The Great Pacific Garbage Patch Is Bigger Than the Continental US: Here's What We Can Do About It
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Researchers and activists are constantly working on learning more about the extent of the Pacific Garbage Patch (and others) and finding ways to clean up the damage. And we're constantly keeping you updated on what their efforts yield. Check out below for news on estimates about the size of the Pacific trash vortex.
What is the Pacific Garbage Patch?
Simply put, it's a swirling mass of plastic in the middle of the Pacific ocean that is big enough to qualify as the planet's largest landfill. Roughly located in an area between 135° to 155°W and 35° to 42°N, much of the world's trash has accumulated into this part of the Pacific Ocean based on the movement of ocean currents.
A rose any other name applies to the Pacific Garbage Patch -- you'll also hear it called the "Great Pacific Garbage Patch," the "Pacific Trash Gyre," the "Pacific Trash Vortex," and the "Oh My...What Have We Done!?" among other names.
How does all that plastic get to the ocean?
The simple answer:
Humans + Ocean Currents = Trash Vortex.
People create, consume, and carelessly toss plastics and the litter ends up in the water ways. As the plastic reaches the shoreline, currents carry it out into the ocean and a convergence of currents swirl the plastics into one general area.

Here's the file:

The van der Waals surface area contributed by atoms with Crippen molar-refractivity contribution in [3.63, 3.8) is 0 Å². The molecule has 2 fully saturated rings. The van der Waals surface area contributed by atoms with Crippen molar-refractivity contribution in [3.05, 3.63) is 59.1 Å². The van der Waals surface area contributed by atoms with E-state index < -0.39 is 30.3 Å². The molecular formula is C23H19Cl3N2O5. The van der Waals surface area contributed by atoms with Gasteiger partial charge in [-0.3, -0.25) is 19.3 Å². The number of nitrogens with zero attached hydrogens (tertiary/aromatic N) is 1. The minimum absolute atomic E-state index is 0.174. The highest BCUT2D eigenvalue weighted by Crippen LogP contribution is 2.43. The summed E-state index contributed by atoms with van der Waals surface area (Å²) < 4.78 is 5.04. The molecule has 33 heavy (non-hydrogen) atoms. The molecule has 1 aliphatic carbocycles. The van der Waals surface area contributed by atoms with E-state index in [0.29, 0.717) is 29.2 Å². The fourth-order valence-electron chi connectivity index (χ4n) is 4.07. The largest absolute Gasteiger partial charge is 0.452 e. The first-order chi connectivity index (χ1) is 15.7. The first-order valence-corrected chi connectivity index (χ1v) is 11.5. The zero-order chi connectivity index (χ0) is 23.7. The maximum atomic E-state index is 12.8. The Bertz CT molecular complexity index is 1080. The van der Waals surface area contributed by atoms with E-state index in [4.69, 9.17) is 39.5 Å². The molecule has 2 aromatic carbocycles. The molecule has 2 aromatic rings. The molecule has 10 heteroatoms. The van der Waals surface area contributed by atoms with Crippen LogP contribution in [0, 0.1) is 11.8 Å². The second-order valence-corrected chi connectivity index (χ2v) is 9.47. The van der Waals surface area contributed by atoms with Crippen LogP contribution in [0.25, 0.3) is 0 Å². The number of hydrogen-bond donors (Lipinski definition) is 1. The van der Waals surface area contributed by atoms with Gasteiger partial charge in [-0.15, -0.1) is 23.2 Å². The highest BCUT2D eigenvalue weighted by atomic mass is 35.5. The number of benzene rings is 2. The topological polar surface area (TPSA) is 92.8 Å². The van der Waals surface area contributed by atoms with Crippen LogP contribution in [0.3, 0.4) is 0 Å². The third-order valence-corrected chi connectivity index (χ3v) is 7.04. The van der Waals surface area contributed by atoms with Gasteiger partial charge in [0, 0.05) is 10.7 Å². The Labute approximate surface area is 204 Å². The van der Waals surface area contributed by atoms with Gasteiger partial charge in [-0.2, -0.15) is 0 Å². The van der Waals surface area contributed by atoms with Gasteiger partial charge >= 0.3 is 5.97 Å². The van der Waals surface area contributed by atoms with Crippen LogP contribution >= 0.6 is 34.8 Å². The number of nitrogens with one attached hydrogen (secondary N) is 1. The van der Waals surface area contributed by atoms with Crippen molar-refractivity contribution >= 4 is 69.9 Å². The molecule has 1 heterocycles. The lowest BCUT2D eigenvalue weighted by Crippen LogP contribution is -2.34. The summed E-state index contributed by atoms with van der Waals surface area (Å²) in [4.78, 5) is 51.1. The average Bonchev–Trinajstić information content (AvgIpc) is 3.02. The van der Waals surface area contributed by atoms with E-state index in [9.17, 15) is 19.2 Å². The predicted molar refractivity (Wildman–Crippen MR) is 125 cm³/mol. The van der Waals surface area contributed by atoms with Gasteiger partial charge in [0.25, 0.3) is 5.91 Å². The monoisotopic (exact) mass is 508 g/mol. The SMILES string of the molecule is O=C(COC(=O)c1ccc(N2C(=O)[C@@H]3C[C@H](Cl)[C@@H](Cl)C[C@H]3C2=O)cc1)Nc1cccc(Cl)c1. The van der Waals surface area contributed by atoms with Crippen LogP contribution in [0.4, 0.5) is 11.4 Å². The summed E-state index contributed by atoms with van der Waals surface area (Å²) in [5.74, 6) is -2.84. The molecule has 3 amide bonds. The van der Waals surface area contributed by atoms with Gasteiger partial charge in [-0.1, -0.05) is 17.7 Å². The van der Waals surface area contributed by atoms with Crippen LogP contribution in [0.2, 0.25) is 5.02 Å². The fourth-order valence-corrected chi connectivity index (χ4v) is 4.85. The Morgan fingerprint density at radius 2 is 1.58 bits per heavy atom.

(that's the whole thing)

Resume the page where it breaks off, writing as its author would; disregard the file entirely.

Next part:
Image via Wikimedia
No one is guiltless when it comes to the Pacific Garbage Patch - if you consume and discard goods, you are responsible for some portion of the plastic that is ending up in the ocean, even if you live hundreds of miles from the seaside. All rivers lead to the sea, as they say. Trash that ends up in a stream in the middle of the US can end up in the ocean and, with the help of ocean currents, find itself in the middle of a trash vortex.
Here's a great slideshow explaining how trash from the middle of the continent can end up in the middle of the ocean:
What's the impact of marine litter on wildlife?
The plastics found in the ocean have a dire effect on marine life. Turtles confuse plastic bags for jellyfish and birds confuse bottle caps for food. They ingest them but can't digest them, so their stomachs fill with plastic and they starve to death, even though they continue trying to eat.
Additionally, fish on the low end of the food chain consume tiny bits of plastic, and they're in turn eaten by larger fish which we catch and eat. So we're now quite literally eating the plastic we produce. Not an appetizing thought.
Charles Moore gave an excellent TED talk about the floating vortex of death:
How much plastic is in the Pacific Garbage Patch?
We have no idea. We have estimates on the size of the patch, at least in terms of surface area. Researchers peg the trash gyre to be as large as the continental United States, and according to HowStuffWorks.com, every square mile of ocean hosts 46,000 pieces of floating plastic and plastic constitutes 90 percent of all trash floating in the world's oceans.. But exactly how many pieces of plastic is impossible to say, and researchers are still stunned at how much they find when they get out there to assess the damage we're doing to one of our most precious resources.